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A non-federated decentralized social protocol based on Git (github.com/social4git)
103 points by petar 64 days ago | hide | past | favorite | 42 comments

I'm sorry but I believe I'm missing something here. How does this solve any of the problems that people commonly have with decentralized, federated social networks?

* You're still either hosting your own, or at the whim of whomever hosts your repository. Mastodon.social or GitHub.

* Hosting your own Git is not particularly easier than hosting your own GoTo Social or Akkoma.

* What if you end up with either a big following, or a big follower list? Aren't you going to be rate limited by GitHub?

* Is signing up for GitHub easier than signing up for mastodon.social, especially if Mastodon et al already have good mobile clients?

* What about moderation?

* What about media?

And I mean... Isn't Git federated by nature? Multiple machines store multiple copies of the data. That's defederation isn't it?

But OK, let's put the federated social networks we do have aside for a moment.

The site says: Every user stores their application state in a git repo they own and control.

But you don't do that if you're on GitHub, right? Not really, anyway. What is the benefit from doing this over git? What if I want to delete something? What is the overhead of the git protocol?

If it's just a toy, then that's totally cool with me. But it says that Microsoft Research is involved. I'm a bit confused. What is this?

Git makes it easy to make copies, but its nature of having one designated "origin" remote per repository that serves as upstream source of truth (on platforms like github also across forks) makes it not really federated/decentralized the way Mastodon et al. are.

And I don't reaaally see how this tool solves that problem. Or any of the other problems you mentioned.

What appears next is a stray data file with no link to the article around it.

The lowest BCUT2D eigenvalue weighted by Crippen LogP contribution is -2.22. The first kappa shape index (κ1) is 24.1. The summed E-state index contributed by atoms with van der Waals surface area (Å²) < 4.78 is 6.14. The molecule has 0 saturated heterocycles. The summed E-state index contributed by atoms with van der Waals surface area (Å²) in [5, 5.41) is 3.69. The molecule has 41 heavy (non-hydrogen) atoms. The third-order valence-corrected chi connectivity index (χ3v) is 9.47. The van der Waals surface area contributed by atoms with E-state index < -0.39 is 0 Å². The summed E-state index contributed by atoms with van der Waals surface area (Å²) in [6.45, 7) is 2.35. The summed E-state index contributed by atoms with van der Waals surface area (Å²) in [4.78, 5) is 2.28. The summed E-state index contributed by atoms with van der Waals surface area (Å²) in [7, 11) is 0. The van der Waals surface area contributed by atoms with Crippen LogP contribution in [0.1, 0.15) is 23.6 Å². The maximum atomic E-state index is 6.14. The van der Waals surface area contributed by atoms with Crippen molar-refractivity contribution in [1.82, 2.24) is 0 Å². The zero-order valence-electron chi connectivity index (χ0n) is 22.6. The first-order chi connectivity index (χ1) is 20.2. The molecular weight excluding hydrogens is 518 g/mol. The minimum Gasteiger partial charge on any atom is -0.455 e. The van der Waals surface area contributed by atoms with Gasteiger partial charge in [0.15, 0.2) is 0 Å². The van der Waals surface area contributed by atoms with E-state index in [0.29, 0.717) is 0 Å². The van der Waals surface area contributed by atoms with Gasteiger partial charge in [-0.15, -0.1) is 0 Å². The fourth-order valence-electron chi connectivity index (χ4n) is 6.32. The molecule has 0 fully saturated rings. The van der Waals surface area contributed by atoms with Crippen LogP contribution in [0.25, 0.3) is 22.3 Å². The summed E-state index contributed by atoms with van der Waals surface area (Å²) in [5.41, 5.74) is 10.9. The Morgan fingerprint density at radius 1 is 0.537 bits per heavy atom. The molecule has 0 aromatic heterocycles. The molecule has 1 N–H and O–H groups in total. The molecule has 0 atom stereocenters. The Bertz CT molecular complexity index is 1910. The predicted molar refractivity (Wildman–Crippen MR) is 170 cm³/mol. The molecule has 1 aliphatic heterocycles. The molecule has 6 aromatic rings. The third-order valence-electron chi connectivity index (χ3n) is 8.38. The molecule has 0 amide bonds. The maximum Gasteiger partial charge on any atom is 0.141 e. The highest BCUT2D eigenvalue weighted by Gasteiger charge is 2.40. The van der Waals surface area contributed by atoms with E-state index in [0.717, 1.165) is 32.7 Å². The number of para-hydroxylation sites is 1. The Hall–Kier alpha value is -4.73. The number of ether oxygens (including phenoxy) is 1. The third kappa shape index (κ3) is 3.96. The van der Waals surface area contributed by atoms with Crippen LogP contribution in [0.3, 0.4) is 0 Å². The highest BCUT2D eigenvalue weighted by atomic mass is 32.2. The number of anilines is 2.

But that said, Mastodon/ActivityPub don't really feel like mature solutions yet. It's incredibly opaque how instances interact, and self-hosting is an exercise in frustration as you try to figure out why A sees your reactions but B does not and you can get notifications for C's reactions but not A's, but B's replies and not… I gave up after a while. It's more opaque than even email self-hosting, at least exim and postfix have fairly verbose error logging.

> one designated "origin" remote

Git is not limited to a single remote. The default remote is called "origin" but there's nothing particularly special about it.

To be more precise, git clone adds the origin cloned from as a remote named "origin", unless you override this with a configuration setting or the -o option.

The default is no remotes at all.

But git gives you nothing to handle more complicated topologies, all remotes you interact with have to result in a linear history with everything on all other remotes… unless you feel like doing a manual merge every time you update your social media feed. Making that work automagically needs another layer on top of git, none of which seems documented here.

> Git makes it easy to make copies, but its nature of having one designated "origin" remote per repository that serves as upstream source of truth (on platforms like github also across forks) makes it not really federated/decentralized the way Mastodon et al. are.

That makes sense. Each Activitypub server might also be considered the source of truth for any given post, but since you're usually going to fetch them from your own instance that your account lives on you're not getting it directly from there unless you specifically do it yourself.

> But that said, Mastodon/ActivityPub don't really feel like mature solutions yet.